If you have a checking or savings account at a large brick and mortar bank, you’re making nearly nothing in interest.
The rates are abysmal… and they know it.
They will never increase it.
They expect some of you to keep your cash there and they boost their profits.
They also expect the savvier customers to move your money.
The industry term is “cash sorting,” when people realize they’re earning nothing on their cash and move them into higher yielding assets. Banks expect you to move it to a money market account or to invest it, but they’re not really trying to encourage you to…
… because when you leave it in there, they’re happy to get that money and pay you nothing for it!
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Banks Expect You To Be Lazy
Banks make a lot of money off paying 0% interest rates.
Why pay you more when they can pay you less, right?
Check out this banger of a slide from Charles Schwab’s 2023 Winter Business Update (slide 134):
Once you get past the idea that “higher cash balances” are those with over a million in cash (wow), you realize that banks expect you to find higher rates as interest rates go up. But they won’t help you do it if your cash is already in a low yielding account.
Larger user behavior then shows that then the sorting decelerates or reverses when we hit peak rates. We haven’t hit peak rates yet, as we expect the Fed to keep raising interest rates (albeit at a slower rate than in the last few meetings).
I learned about this slide from fellow blogger Jonathan at MyMoneyBlog in which he noted that Charles Schwab’s default cash sweep pays an abysmal 0.45% APY as of the end of February 2023. Vanguard’s default is a money market account that had an SEC yield of 4.52% APY during that same period.
Schwab could’ve made the default something better… but they don’t because profit!
Where You Should Put Your Money
But you’re not a fool, even if you don’t have a million dollars cash in the bank account (if you do, congratulations! now get it out of there you fool!).
At a bare minimum, you should be in a high yield savings account at an online bank. Brick and mortar banks can’t compare and there are plenty of safe investment options that crush 0.01% APY. 😉
If you’re looking to make a move, consider one that will give you a bank bonus on top of a higher yield.
Otherwise, any of the banks on our list of the best high yield savings accounts will do just fine.
Once you have done that, consider putting your money into a certificate of deposit. You can go with a 12-month CD for the short term or even a no penalty CD for maximum flexibility. We’re seeing rates over 5% on these, though I suspect we may soon see 6% CDs in the near future (but not yet, as of early March).
If you want to get even fancier, you can look into Treasury bonds and bills. You can buy those directly through your brokerage or get a Treasury Account at Public to do it for you. Public works with Jiko Securities to buy Treasury bills (4-week to 1-year maturities) and starts at just $100. This is not technically FDIC insured but they are Treasury bills so backed by the full faith and credit of the United States.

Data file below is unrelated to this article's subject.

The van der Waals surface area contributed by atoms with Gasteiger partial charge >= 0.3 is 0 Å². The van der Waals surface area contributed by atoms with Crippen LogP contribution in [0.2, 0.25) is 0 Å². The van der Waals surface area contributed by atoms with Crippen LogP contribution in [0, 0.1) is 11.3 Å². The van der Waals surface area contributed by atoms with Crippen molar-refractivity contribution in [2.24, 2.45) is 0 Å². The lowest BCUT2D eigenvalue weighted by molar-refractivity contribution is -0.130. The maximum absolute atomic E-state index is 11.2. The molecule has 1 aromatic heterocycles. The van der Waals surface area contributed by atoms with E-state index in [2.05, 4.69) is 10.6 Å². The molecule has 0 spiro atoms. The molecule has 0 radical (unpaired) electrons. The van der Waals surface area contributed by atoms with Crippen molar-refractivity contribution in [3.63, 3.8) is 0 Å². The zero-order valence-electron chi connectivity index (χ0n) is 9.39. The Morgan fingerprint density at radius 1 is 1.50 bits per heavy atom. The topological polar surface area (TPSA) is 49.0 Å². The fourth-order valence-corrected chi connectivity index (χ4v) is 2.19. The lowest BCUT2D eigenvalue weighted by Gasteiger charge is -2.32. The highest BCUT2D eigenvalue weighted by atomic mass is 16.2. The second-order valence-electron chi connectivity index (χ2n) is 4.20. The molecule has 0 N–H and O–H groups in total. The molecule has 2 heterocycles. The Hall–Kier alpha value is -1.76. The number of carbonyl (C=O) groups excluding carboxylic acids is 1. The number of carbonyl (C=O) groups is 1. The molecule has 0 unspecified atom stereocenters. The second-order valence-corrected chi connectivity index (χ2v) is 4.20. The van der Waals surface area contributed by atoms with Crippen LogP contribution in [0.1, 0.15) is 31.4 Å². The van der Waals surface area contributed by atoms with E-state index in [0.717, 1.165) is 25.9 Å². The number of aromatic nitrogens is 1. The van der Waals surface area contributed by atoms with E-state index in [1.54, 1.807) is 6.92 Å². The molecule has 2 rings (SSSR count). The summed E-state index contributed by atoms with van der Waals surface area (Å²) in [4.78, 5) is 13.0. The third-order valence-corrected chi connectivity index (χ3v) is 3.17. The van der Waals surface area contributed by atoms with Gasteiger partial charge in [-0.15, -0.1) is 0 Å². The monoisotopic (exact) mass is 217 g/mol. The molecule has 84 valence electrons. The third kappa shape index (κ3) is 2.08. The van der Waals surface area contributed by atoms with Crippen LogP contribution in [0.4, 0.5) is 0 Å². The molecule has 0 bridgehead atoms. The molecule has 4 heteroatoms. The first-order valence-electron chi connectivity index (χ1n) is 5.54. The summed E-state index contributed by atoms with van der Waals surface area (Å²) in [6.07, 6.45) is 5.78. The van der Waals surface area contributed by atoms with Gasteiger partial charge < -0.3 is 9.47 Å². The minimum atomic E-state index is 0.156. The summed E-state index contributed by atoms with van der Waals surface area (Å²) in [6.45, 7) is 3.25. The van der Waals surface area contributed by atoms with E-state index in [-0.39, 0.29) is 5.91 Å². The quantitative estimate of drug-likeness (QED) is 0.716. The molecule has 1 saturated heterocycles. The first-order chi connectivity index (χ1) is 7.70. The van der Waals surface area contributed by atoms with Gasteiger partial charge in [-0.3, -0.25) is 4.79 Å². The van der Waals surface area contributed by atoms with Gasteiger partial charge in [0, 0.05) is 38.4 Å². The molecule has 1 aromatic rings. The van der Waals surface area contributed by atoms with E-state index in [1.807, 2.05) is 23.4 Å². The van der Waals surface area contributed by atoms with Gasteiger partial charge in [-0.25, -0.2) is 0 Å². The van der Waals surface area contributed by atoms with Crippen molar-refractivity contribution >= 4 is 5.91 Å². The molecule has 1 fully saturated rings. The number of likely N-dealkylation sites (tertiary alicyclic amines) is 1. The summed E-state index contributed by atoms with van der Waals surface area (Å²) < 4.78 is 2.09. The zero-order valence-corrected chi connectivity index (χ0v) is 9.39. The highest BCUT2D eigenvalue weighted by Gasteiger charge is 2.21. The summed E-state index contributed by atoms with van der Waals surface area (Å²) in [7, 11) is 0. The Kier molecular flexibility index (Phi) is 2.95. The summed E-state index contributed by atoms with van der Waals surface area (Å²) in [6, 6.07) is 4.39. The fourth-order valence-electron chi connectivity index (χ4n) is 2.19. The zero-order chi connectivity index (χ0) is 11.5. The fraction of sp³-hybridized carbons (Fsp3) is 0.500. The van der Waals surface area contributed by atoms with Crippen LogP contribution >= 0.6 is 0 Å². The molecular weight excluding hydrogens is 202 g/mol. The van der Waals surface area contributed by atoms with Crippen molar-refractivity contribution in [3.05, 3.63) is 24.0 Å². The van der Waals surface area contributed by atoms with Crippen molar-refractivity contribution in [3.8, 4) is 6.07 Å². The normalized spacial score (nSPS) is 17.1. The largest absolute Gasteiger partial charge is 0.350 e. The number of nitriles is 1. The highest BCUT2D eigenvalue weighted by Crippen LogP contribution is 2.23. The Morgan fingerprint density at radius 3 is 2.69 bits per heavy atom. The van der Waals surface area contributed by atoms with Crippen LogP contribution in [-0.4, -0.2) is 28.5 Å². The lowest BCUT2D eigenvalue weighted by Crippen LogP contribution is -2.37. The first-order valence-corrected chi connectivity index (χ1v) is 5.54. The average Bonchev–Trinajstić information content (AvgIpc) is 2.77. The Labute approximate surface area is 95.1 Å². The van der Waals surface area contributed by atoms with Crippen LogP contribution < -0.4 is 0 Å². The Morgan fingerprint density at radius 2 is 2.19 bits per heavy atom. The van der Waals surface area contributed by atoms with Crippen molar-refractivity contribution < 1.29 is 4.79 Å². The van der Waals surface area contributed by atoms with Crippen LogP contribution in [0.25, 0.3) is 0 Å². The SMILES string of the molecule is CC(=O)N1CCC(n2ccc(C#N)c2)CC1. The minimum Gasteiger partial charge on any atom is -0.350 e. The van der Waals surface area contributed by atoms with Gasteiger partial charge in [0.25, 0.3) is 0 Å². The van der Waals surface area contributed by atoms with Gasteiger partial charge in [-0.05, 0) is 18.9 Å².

Don’t Chase Interest Rates
If you’re getting 0.01% APY, you should change banks if you can get more. The best high yield savings accounts are, as of March 2023, over 4%. That’s worth your time.
But if you are getting 4.00% APY, don’t switch banks to get 4.05% or even 4.25%. You should be spending your time on bigger problems. (also, you often lose the difference in the time your money isn’t in the account)
You just want to make sure you’re in the right category – once you’re in a high yield savings account, you’re good to go.
Now, if you’re deciding on whether or not to renew a CD or something like that, of course go with the higher rate because you’re going to have to take action anyway. You have to decide what to do so you might as well get the higher rate.
But if you’re sitting on a decent rate, spend your time optimizing something else.
Find the Right Investment
When banks talk about cash sorting, they typically mean moving money from one type of account to another. They’re all considered cash or cash equivalents but sometimes this means money market accounts, certificates of deposit, or some other safe yield.
This isn’t necessarily how you should think about it though.
You may be holding too much cash.
I can’t tell you how much cash you should have but you should review your financial plan and see if some of that cash should be invested in something with greater potential for gains.
For example, it’s fine if your emergency fund is put into something that is fairly liquid – like a money market fund or certificate of deposit. But I think we’d all agree that those would be terrible options for your retirement fund.
But then there’s the stuff in between – money you don’t need for 5-10 years (or more). That bucket of money should be invested.
This is your nudge to do something!
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